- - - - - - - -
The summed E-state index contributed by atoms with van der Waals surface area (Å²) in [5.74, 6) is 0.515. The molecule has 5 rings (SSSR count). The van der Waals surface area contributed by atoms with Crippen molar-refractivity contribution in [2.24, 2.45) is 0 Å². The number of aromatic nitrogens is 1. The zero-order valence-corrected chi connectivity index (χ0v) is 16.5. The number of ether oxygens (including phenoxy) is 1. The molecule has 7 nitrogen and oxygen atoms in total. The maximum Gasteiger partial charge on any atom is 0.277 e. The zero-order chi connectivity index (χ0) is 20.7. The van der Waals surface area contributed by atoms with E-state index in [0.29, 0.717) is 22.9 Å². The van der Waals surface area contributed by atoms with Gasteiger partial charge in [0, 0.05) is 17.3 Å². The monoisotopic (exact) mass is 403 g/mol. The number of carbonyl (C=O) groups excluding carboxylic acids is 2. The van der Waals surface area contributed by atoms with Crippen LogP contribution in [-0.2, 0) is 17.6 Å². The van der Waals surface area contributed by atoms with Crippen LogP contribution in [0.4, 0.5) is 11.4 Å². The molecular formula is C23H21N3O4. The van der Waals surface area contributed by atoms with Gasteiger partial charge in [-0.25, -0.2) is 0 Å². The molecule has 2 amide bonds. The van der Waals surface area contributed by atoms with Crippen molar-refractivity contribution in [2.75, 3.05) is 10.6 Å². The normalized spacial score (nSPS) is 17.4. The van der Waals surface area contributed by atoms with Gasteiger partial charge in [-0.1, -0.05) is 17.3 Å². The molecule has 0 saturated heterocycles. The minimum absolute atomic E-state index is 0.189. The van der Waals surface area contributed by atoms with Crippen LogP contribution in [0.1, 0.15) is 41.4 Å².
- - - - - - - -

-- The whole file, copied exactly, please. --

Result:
The summed E-state index contributed by atoms with van der Waals surface area (Å²) in [5.74, 6) is 0.515. The molecule has 5 rings (SSSR count). The van der Waals surface area contributed by atoms with Crippen molar-refractivity contribution in [2.24, 2.45) is 0 Å². The number of aromatic nitrogens is 1. The zero-order valence-corrected chi connectivity index (χ0v) is 16.5. The number of ether oxygens (including phenoxy) is 1. The molecule has 7 nitrogen and oxygen atoms in total. The maximum Gasteiger partial charge on any atom is 0.277 e. The zero-order chi connectivity index (χ0) is 20.7. The van der Waals surface area contributed by atoms with E-state index in [0.29, 0.717) is 22.9 Å². The van der Waals surface area contributed by atoms with Gasteiger partial charge in [0, 0.05) is 17.3 Å². The monoisotopic (exact) mass is 403 g/mol. The number of carbonyl (C=O) groups excluding carboxylic acids is 2. The van der Waals surface area contributed by atoms with Crippen LogP contribution in [-0.2, 0) is 17.6 Å². The van der Waals surface area contributed by atoms with Crippen LogP contribution in [0.4, 0.5) is 11.4 Å². The molecular formula is C23H21N3O4. The van der Waals surface area contributed by atoms with Gasteiger partial charge in [-0.25, -0.2) is 0 Å². The molecule has 2 amide bonds. The van der Waals surface area contributed by atoms with Crippen molar-refractivity contribution in [2.75, 3.05) is 10.6 Å². The normalized spacial score (nSPS) is 17.4. The van der Waals surface area contributed by atoms with Gasteiger partial charge in [-0.1, -0.05) is 17.3 Å². The molecule has 0 saturated heterocycles. The minimum absolute atomic E-state index is 0.189. The van der Waals surface area contributed by atoms with Crippen LogP contribution in [0.1, 0.15) is 41.4 Å².